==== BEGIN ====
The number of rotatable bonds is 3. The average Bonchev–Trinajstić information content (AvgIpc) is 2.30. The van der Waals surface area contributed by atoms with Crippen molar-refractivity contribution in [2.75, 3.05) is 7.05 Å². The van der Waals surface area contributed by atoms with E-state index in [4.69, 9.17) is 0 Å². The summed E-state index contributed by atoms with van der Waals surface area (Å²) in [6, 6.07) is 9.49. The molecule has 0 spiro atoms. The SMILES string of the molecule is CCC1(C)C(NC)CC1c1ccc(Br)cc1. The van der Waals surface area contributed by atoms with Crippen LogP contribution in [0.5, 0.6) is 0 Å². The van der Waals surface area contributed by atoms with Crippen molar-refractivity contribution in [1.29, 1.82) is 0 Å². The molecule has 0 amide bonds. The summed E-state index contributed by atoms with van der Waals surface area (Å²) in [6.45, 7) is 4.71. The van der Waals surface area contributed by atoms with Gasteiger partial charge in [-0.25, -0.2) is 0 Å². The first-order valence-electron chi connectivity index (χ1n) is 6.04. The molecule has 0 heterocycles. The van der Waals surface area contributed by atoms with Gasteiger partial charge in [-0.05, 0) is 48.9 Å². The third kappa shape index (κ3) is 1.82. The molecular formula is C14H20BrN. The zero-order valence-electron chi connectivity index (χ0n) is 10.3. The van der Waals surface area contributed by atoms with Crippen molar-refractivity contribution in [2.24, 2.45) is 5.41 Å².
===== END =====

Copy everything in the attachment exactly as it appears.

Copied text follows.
The number of rotatable bonds is 3. The average Bonchev–Trinajstić information content (AvgIpc) is 2.30. The van der Waals surface area contributed by atoms with Crippen molar-refractivity contribution in [2.75, 3.05) is 7.05 Å². The van der Waals surface area contributed by atoms with E-state index in [4.69, 9.17) is 0 Å². The summed E-state index contributed by atoms with van der Waals surface area (Å²) in [6, 6.07) is 9.49. The molecule has 0 spiro atoms. The SMILES string of the molecule is CCC1(C)C(NC)CC1c1ccc(Br)cc1. The van der Waals surface area contributed by atoms with Crippen LogP contribution in [0.5, 0.6) is 0 Å². The van der Waals surface area contributed by atoms with Crippen molar-refractivity contribution in [1.29, 1.82) is 0 Å². The molecule has 0 amide bonds. The summed E-state index contributed by atoms with van der Waals surface area (Å²) in [6.45, 7) is 4.71. The van der Waals surface area contributed by atoms with Gasteiger partial charge in [-0.25, -0.2) is 0 Å². The first-order valence-electron chi connectivity index (χ1n) is 6.04. The molecule has 0 heterocycles. The van der Waals surface area contributed by atoms with Gasteiger partial charge in [-0.05, 0) is 48.9 Å². The third kappa shape index (κ3) is 1.82. The molecular formula is C14H20BrN. The zero-order valence-electron chi connectivity index (χ0n) is 10.3. The van der Waals surface area contributed by atoms with Crippen molar-refractivity contribution in [2.24, 2.45) is 5.41 Å².